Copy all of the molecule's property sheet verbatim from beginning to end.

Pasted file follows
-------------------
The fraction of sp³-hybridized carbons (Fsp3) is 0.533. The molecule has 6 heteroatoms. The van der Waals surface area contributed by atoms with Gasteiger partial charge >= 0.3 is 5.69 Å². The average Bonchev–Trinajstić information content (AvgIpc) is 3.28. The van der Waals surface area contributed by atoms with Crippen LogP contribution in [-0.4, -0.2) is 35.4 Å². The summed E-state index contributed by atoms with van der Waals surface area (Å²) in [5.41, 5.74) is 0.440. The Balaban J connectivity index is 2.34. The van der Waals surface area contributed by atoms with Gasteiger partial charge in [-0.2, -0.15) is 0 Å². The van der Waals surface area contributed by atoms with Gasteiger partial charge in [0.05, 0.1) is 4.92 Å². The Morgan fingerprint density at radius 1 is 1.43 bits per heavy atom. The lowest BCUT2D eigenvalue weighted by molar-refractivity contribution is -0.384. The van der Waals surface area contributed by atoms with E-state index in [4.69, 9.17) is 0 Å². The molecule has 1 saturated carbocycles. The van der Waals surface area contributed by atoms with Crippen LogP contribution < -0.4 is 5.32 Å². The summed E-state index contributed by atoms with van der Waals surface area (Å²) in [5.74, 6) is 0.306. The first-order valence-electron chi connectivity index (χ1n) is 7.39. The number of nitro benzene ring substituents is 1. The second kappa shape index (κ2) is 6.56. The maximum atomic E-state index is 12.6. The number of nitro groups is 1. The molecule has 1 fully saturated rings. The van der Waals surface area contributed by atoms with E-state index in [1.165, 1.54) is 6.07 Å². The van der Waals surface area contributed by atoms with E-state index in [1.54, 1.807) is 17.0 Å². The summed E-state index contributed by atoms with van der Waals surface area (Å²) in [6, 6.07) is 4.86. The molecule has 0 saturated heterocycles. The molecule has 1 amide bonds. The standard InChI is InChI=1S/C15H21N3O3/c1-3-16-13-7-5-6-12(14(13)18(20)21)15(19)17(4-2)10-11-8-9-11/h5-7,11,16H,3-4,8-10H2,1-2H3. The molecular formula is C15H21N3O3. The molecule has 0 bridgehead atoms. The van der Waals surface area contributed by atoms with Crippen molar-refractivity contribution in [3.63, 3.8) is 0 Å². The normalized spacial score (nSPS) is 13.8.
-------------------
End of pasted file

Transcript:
The fraction of sp³-hybridized carbons (Fsp3) is 0.533. The molecule has 6 heteroatoms. The van der Waals surface area contributed by atoms with Gasteiger partial charge >= 0.3 is 5.69 Å². The average Bonchev–Trinajstić information content (AvgIpc) is 3.28. The van der Waals surface area contributed by atoms with Crippen LogP contribution in [-0.4, -0.2) is 35.4 Å². The summed E-state index contributed by atoms with van der Waals surface area (Å²) in [5.41, 5.74) is 0.440. The Balaban J connectivity index is 2.34. The van der Waals surface area contributed by atoms with Gasteiger partial charge in [-0.2, -0.15) is 0 Å². The van der Waals surface area contributed by atoms with Gasteiger partial charge in [0.05, 0.1) is 4.92 Å². The Morgan fingerprint density at radius 1 is 1.43 bits per heavy atom. The lowest BCUT2D eigenvalue weighted by molar-refractivity contribution is -0.384. The van der Waals surface area contributed by atoms with E-state index in [4.69, 9.17) is 0 Å². The molecule has 1 saturated carbocycles. The van der Waals surface area contributed by atoms with Crippen LogP contribution < -0.4 is 5.32 Å². The summed E-state index contributed by atoms with van der Waals surface area (Å²) in [5.74, 6) is 0.306. The first-order valence-electron chi connectivity index (χ1n) is 7.39. The number of nitro benzene ring substituents is 1. The second kappa shape index (κ2) is 6.56. The maximum atomic E-state index is 12.6. The number of nitro groups is 1. The molecule has 1 fully saturated rings. The van der Waals surface area contributed by atoms with E-state index in [1.165, 1.54) is 6.07 Å². The van der Waals surface area contributed by atoms with E-state index in [1.54, 1.807) is 17.0 Å². The summed E-state index contributed by atoms with van der Waals surface area (Å²) in [6, 6.07) is 4.86. The molecule has 0 saturated heterocycles. The molecule has 1 amide bonds. The standard InChI is InChI=1S/C15H21N3O3/c1-3-16-13-7-5-6-12(14(13)18(20)21)15(19)17(4-2)10-11-8-9-11/h5-7,11,16H,3-4,8-10H2,1-2H3. The molecular formula is C15H21N3O3. The molecule has 0 bridgehead atoms. The van der Waals surface area contributed by atoms with Crippen molar-refractivity contribution in [3.63, 3.8) is 0 Å². The normalized spacial score (nSPS) is 13.8.